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Nicholas "Nick" Tafuri (February 25, 1913 – November 19, 1990) was an American animator who worked primarily for the Fleischer Studios and Famous Studios, most prolifically in the animation unit headed by Myron Waldman. With the exception of a few years in Miami with the Fleischers, Tafuri worked exclusively for studios based in New York City.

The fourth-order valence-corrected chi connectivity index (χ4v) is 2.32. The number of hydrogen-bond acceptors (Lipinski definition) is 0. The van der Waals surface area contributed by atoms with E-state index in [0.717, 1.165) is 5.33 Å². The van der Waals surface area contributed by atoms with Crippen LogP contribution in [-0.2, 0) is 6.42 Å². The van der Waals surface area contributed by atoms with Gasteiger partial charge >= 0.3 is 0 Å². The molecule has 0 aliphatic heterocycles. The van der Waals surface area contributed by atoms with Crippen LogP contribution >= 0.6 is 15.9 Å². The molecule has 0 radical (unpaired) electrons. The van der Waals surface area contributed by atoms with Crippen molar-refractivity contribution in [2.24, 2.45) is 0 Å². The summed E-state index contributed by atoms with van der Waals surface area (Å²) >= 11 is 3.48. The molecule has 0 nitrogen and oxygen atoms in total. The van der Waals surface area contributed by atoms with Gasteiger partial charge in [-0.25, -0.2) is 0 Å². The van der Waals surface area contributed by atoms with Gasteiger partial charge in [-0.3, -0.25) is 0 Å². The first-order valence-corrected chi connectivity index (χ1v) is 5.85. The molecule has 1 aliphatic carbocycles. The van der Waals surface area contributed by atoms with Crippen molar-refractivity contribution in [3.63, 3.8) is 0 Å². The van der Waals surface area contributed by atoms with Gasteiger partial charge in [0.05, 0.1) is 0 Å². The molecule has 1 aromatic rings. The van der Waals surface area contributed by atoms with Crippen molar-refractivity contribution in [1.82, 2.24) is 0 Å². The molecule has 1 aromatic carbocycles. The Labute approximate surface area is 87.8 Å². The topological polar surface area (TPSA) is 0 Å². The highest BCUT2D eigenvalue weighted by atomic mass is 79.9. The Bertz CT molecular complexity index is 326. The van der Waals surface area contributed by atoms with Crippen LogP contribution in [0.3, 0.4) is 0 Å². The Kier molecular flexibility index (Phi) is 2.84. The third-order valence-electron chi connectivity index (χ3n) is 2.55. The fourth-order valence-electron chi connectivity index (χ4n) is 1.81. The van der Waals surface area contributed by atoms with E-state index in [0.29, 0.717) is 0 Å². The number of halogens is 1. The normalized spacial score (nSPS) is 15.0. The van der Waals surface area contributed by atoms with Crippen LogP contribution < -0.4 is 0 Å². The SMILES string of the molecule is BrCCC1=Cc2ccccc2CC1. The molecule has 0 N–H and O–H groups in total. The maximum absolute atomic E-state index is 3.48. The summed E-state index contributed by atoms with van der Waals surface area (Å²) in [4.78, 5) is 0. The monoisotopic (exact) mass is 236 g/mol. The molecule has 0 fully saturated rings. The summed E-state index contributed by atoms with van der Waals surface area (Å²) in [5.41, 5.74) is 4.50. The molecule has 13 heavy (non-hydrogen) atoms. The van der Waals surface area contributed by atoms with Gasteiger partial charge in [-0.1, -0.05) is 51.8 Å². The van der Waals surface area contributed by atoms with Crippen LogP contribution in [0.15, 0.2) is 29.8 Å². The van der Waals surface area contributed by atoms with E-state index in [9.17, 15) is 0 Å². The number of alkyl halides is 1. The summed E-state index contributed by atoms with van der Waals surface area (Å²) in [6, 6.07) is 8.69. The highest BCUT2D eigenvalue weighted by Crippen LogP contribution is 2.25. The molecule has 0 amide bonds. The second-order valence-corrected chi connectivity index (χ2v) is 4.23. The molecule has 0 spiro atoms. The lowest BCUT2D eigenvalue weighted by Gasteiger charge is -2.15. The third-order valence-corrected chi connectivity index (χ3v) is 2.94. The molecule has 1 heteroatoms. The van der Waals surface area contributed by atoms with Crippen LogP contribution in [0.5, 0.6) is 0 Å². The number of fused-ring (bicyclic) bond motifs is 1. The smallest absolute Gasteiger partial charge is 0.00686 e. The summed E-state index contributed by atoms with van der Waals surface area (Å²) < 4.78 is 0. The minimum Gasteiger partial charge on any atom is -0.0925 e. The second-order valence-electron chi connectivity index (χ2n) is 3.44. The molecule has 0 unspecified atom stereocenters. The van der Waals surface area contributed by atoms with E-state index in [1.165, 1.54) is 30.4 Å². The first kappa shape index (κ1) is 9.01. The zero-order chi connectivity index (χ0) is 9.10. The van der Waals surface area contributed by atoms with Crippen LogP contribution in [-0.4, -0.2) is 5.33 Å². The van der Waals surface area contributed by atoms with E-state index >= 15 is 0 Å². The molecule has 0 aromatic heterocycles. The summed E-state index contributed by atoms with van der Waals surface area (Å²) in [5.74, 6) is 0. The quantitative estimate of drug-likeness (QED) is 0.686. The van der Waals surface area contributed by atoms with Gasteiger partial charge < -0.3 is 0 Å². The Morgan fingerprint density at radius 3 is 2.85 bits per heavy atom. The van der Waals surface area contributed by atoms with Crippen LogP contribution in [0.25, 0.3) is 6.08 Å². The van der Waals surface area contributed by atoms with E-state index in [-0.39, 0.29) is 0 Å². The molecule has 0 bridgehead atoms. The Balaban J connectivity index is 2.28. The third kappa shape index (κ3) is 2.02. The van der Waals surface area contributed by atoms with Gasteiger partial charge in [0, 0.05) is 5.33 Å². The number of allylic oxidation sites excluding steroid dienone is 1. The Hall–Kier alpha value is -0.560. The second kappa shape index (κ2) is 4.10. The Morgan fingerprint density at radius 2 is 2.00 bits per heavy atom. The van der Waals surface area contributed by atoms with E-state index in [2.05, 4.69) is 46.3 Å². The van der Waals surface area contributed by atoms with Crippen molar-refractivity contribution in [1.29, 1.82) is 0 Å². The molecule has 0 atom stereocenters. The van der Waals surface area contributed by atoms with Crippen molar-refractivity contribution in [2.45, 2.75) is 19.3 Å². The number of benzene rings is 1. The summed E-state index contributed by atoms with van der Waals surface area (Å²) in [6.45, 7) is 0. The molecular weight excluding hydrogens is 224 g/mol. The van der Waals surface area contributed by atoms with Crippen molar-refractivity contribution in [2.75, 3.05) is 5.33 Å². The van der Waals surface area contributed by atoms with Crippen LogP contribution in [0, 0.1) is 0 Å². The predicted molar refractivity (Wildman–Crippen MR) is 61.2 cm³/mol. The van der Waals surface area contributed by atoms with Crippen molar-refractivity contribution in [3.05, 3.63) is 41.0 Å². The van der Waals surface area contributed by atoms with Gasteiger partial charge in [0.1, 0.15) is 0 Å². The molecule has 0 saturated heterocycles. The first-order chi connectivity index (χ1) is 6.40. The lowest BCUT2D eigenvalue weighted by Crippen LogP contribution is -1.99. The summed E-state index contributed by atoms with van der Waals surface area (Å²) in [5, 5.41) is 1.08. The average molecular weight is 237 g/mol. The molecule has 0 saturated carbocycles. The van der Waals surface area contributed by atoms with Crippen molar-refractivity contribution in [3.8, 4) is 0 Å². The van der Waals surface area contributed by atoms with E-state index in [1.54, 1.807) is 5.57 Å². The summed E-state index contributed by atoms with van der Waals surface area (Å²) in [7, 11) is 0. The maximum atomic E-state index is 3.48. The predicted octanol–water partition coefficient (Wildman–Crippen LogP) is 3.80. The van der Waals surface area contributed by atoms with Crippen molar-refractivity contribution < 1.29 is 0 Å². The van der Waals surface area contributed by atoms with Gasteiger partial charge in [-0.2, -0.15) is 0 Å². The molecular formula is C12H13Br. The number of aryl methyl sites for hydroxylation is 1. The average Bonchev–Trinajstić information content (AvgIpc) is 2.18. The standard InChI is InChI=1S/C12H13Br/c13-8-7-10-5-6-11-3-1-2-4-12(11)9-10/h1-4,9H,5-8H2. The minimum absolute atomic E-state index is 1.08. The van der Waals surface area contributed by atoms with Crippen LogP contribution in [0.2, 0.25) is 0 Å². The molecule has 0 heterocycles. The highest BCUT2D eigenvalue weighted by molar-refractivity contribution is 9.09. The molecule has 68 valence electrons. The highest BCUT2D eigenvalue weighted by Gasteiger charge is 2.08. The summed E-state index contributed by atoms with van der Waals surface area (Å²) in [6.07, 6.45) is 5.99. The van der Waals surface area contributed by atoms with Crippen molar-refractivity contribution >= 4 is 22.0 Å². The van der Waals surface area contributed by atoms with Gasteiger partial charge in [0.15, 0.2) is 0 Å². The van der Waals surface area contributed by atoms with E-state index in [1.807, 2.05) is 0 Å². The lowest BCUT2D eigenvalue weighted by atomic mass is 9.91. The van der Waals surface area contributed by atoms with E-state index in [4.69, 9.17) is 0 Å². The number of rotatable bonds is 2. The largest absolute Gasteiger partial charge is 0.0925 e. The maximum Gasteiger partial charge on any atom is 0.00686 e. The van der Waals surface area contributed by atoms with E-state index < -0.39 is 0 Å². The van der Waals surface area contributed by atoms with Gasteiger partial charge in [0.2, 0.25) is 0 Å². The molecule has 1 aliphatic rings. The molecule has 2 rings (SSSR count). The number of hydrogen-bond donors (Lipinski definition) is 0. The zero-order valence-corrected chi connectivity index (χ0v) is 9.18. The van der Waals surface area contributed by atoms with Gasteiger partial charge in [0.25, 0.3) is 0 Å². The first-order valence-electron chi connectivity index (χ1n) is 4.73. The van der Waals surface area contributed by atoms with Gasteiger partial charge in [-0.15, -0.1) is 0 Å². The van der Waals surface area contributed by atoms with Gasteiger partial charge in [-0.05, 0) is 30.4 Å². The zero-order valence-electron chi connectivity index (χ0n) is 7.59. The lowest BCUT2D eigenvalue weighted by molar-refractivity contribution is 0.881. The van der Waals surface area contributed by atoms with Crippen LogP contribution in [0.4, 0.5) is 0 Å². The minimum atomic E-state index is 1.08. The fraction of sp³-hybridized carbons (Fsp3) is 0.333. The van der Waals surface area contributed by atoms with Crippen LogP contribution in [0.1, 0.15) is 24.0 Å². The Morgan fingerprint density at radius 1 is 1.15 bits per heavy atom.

Born in the Coney Island section of Brooklyn, the oldest of six children of immigrant parents, Tafuri earned his first screen credit in 1934 on the Popeye cartoon The Two-Alarm Fire. He also contributed to the studio's feature films and the ambitious Superman cartoon series. When Paramount ousted the Fleischers from their Florida studio, Tafuri returned to New York and worked on Casper the Friendly Ghost and Little Lulu cartoons. He was one of the last animators still involved with the studio when it closed in 1967. His career concluded in the 1970s. Two of his most notable projects were the 1939 animated version of Gulliver's Travels and the screen adaptation of Robert Crumb's Fritz the Cat.
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